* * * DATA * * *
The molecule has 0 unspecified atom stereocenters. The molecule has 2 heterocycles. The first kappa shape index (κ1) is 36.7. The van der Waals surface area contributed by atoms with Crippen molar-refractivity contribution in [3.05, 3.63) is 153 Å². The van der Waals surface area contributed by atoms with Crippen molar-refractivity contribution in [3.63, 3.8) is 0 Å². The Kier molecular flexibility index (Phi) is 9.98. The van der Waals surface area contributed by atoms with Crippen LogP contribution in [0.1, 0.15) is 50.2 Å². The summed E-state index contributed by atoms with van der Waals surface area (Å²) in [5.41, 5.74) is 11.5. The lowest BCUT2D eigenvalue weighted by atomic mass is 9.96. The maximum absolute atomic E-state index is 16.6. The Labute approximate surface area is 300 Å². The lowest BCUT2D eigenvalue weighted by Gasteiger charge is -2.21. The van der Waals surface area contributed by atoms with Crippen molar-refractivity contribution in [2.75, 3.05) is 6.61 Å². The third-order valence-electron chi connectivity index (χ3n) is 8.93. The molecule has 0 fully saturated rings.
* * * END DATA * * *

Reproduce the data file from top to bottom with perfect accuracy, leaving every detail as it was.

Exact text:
The molecule has 0 unspecified atom stereocenters. The molecule has 2 heterocycles. The first kappa shape index (κ1) is 36.7. The van der Waals surface area contributed by atoms with Crippen molar-refractivity contribution in [3.05, 3.63) is 153 Å². The van der Waals surface area contributed by atoms with Crippen molar-refractivity contribution in [3.63, 3.8) is 0 Å². The Kier molecular flexibility index (Phi) is 9.98. The van der Waals surface area contributed by atoms with Crippen LogP contribution in [0.1, 0.15) is 50.2 Å². The summed E-state index contributed by atoms with van der Waals surface area (Å²) in [5.41, 5.74) is 11.5. The lowest BCUT2D eigenvalue weighted by atomic mass is 9.96. The maximum absolute atomic E-state index is 16.6. The Labute approximate surface area is 300 Å². The lowest BCUT2D eigenvalue weighted by Gasteiger charge is -2.21. The van der Waals surface area contributed by atoms with Crippen molar-refractivity contribution in [2.75, 3.05) is 6.61 Å². The third-order valence-electron chi connectivity index (χ3n) is 8.93. The molecule has 0 fully saturated rings.